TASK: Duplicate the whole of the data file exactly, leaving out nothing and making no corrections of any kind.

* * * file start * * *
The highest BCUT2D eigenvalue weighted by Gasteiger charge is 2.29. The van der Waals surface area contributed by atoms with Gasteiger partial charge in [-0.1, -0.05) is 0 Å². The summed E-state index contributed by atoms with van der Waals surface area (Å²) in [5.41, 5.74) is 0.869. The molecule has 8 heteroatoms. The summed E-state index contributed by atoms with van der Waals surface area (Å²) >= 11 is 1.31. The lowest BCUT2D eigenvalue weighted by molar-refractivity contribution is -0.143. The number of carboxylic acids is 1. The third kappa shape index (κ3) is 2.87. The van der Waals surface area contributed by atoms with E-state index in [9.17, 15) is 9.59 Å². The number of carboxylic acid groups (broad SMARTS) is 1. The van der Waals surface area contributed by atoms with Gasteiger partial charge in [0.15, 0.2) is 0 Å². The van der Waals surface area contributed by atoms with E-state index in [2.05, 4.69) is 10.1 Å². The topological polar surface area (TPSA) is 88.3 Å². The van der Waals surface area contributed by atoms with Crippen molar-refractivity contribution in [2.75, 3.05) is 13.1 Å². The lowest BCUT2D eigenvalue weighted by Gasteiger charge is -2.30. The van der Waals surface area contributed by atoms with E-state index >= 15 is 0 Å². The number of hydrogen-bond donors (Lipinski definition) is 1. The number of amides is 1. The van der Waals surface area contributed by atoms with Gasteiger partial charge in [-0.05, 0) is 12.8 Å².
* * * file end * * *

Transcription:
The highest BCUT2D eigenvalue weighted by Gasteiger charge is 2.29. The van der Waals surface area contributed by atoms with Gasteiger partial charge in [-0.1, -0.05) is 0 Å². The summed E-state index contributed by atoms with van der Waals surface area (Å²) in [5.41, 5.74) is 0.869. The molecule has 8 heteroatoms. The summed E-state index contributed by atoms with van der Waals surface area (Å²) >= 11 is 1.31. The lowest BCUT2D eigenvalue weighted by molar-refractivity contribution is -0.143. The number of carboxylic acids is 1. The third kappa shape index (κ3) is 2.87. The van der Waals surface area contributed by atoms with E-state index in [9.17, 15) is 9.59 Å². The number of carboxylic acid groups (broad SMARTS) is 1. The van der Waals surface area contributed by atoms with Gasteiger partial charge in [0.15, 0.2) is 0 Å². The van der Waals surface area contributed by atoms with E-state index in [2.05, 4.69) is 10.1 Å². The topological polar surface area (TPSA) is 88.3 Å². The van der Waals surface area contributed by atoms with Crippen molar-refractivity contribution in [2.75, 3.05) is 13.1 Å². The lowest BCUT2D eigenvalue weighted by Gasteiger charge is -2.30. The van der Waals surface area contributed by atoms with E-state index >= 15 is 0 Å². The number of hydrogen-bond donors (Lipinski definition) is 1. The number of amides is 1. The van der Waals surface area contributed by atoms with Gasteiger partial charge in [-0.05, 0) is 12.8 Å².